Westside Stories: Mary Arnold

17 mins read
Mary speaks at the June 7, 1990 City Council meeting about Barton Creek development. She was against approval of the development.

By Forrest Preece

It’s hard to believe that I have never done a column on Mary Arnold. When it comes to community activism, she has been in the forefront for decades. We’ve encountered each other many times, but we have never sat down to have a conversation. Recently, we had lunch at the Lions Municipal Golf Course clubhouse café and had a talk. And yes, that was an appropriate meeting place, since she is in the forefront of the Save Muny movement, something we conversed about at length.

The heritage Mary grew up with laid the groundwork for her appreciation of the environment. Both of her father’s parents came from families that had large landholdings north of Corpus Christi. Her grandfather decided that he wanted to begin ranching in Mexico and bought land near Durango. Their family lived down there for several years and often traveled back to Texas. She says that her uncle believed that Pancho Villa worked for the family at one point. Indeed, Mary related a dramatic story to me about all of that which would make a column in itself.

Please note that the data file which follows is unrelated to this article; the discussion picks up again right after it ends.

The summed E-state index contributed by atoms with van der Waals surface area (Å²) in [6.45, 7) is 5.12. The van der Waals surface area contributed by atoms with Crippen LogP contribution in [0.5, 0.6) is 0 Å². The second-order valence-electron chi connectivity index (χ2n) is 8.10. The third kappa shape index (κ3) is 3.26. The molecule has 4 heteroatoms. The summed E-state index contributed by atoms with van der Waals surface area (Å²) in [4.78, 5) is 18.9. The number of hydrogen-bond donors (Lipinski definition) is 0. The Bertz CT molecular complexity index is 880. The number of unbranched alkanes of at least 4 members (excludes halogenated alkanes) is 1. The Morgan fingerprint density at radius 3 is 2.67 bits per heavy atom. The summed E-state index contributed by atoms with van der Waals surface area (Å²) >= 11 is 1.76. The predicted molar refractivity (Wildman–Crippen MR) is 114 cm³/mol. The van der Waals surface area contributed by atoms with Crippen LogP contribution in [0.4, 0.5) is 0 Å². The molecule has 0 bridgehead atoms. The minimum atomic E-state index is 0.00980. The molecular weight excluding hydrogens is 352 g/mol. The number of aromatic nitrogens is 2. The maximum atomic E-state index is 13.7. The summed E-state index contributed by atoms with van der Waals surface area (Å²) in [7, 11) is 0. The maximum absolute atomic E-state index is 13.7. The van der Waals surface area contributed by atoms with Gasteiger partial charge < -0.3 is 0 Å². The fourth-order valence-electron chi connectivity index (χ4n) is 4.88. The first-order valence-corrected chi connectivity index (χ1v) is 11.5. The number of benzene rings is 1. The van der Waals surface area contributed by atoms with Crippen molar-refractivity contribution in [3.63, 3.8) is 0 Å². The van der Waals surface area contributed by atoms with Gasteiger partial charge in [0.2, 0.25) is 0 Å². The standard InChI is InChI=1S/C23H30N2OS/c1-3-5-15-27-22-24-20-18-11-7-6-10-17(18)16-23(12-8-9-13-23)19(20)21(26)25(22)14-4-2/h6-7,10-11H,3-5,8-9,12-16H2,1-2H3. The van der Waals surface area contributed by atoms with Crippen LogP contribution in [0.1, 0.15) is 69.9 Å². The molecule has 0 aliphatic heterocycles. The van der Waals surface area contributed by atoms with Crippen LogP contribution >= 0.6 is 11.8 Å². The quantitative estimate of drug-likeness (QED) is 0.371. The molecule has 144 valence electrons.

She was planning to go to a girl’s school in Virginia for a year before coming to the University of Texas. But when she was invited to be on Plan II at UT, she consulted with Dr. Pratt on the faculty, who was head of the program. He said that Plan II would give her as good an education as she would obtain at Yale or Harvard – and those schools were not admitting women then. At UT, her activism kicked into gear. An intelligent, high-achieving student, she was in the Orange Jackets and Mortar Board and was named a Phi Beta Kappa. Through happenstance, her sorority sister in Kappa Alpha Theta who had been president of the Panhellenic Council, got married and that bumped Mary, the junior representative, up to that post. Being in that position, she saw and learned a good deal about how the bureaucratic levels of a big institution function.  “I learned a lot while working with the Dean of Women’s office during that time,” Mary says. . .

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